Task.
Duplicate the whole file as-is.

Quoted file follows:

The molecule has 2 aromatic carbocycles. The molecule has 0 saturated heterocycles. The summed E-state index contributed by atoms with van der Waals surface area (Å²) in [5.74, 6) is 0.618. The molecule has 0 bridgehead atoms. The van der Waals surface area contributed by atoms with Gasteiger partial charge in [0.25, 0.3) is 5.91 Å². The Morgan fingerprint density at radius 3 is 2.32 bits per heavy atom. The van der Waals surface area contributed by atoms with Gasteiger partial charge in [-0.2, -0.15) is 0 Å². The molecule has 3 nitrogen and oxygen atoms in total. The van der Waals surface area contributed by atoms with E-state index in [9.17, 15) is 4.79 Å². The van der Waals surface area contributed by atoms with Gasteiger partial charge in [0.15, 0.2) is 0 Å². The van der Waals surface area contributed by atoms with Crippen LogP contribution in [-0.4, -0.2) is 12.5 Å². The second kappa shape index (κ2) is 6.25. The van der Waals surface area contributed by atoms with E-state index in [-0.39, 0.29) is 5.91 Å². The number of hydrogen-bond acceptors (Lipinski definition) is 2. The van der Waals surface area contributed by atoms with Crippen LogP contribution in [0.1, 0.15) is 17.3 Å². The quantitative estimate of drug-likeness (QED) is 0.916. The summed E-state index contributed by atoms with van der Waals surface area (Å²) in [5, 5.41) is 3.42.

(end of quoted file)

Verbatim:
The molecule has 2 aromatic carbocycles. The molecule has 0 saturated heterocycles. The summed E-state index contributed by atoms with van der Waals surface area (Å²) in [5.74, 6) is 0.618. The molecule has 0 bridgehead atoms. The van der Waals surface area contributed by atoms with Gasteiger partial charge in [0.25, 0.3) is 5.91 Å². The Morgan fingerprint density at radius 3 is 2.32 bits per heavy atom. The van der Waals surface area contributed by atoms with Gasteiger partial charge in [-0.2, -0.15) is 0 Å². The molecule has 3 nitrogen and oxygen atoms in total. The van der Waals surface area contributed by atoms with E-state index in [9.17, 15) is 4.79 Å². The van der Waals surface area contributed by atoms with Gasteiger partial charge in [0.15, 0.2) is 0 Å². The van der Waals surface area contributed by atoms with Crippen LogP contribution in [-0.4, -0.2) is 12.5 Å². The second kappa shape index (κ2) is 6.25. The van der Waals surface area contributed by atoms with E-state index in [-0.39, 0.29) is 5.91 Å². The number of hydrogen-bond acceptors (Lipinski definition) is 2. The van der Waals surface area contributed by atoms with Crippen LogP contribution in [0.1, 0.15) is 17.3 Å². The quantitative estimate of drug-likeness (QED) is 0.916. The summed E-state index contributed by atoms with van der Waals surface area (Å²) in [5, 5.41) is 3.42.